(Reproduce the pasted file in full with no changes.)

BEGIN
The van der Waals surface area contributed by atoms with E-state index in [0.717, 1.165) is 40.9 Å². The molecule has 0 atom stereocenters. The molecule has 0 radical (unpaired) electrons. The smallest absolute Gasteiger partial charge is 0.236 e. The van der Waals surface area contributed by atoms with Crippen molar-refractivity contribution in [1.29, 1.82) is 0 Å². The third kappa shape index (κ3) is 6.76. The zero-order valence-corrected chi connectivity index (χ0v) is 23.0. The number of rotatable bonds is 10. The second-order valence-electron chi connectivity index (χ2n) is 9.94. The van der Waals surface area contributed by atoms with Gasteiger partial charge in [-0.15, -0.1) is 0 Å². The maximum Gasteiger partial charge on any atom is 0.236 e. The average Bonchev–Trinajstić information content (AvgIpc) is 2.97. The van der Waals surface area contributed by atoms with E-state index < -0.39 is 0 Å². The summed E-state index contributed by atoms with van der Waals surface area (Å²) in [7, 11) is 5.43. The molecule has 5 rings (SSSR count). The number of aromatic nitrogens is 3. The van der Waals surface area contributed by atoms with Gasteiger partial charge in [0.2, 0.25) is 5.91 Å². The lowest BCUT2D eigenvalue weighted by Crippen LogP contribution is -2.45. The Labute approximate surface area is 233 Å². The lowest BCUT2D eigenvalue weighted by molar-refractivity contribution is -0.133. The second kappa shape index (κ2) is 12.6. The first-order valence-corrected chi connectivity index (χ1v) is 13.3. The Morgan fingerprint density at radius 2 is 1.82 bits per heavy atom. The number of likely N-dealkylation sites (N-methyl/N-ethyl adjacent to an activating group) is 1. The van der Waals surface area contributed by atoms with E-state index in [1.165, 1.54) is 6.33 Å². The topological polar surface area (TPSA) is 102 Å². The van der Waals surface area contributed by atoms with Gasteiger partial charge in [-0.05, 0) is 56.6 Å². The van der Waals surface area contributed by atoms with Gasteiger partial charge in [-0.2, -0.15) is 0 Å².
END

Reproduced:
The van der Waals surface area contributed by atoms with E-state index in [0.717, 1.165) is 40.9 Å². The molecule has 0 atom stereocenters. The molecule has 0 radical (unpaired) electrons. The smallest absolute Gasteiger partial charge is 0.236 e. The van der Waals surface area contributed by atoms with Crippen molar-refractivity contribution in [1.29, 1.82) is 0 Å². The third kappa shape index (κ3) is 6.76. The zero-order valence-corrected chi connectivity index (χ0v) is 23.0. The number of rotatable bonds is 10. The second-order valence-electron chi connectivity index (χ2n) is 9.94. The van der Waals surface area contributed by atoms with Gasteiger partial charge in [-0.15, -0.1) is 0 Å². The maximum Gasteiger partial charge on any atom is 0.236 e. The average Bonchev–Trinajstić information content (AvgIpc) is 2.97. The van der Waals surface area contributed by atoms with E-state index < -0.39 is 0 Å². The summed E-state index contributed by atoms with van der Waals surface area (Å²) in [7, 11) is 5.43. The molecule has 5 rings (SSSR count). The number of aromatic nitrogens is 3. The van der Waals surface area contributed by atoms with Gasteiger partial charge in [0.2, 0.25) is 5.91 Å². The lowest BCUT2D eigenvalue weighted by Crippen LogP contribution is -2.45. The Labute approximate surface area is 233 Å². The lowest BCUT2D eigenvalue weighted by molar-refractivity contribution is -0.133. The second kappa shape index (κ2) is 12.6. The first-order valence-corrected chi connectivity index (χ1v) is 13.3. The Morgan fingerprint density at radius 2 is 1.82 bits per heavy atom. The number of likely N-dealkylation sites (N-methyl/N-ethyl adjacent to an activating group) is 1. The van der Waals surface area contributed by atoms with E-state index in [1.165, 1.54) is 6.33 Å². The topological polar surface area (TPSA) is 102 Å². The van der Waals surface area contributed by atoms with Gasteiger partial charge in [-0.05, 0) is 56.6 Å². The van der Waals surface area contributed by atoms with Gasteiger partial charge in [-0.2, -0.15) is 0 Å².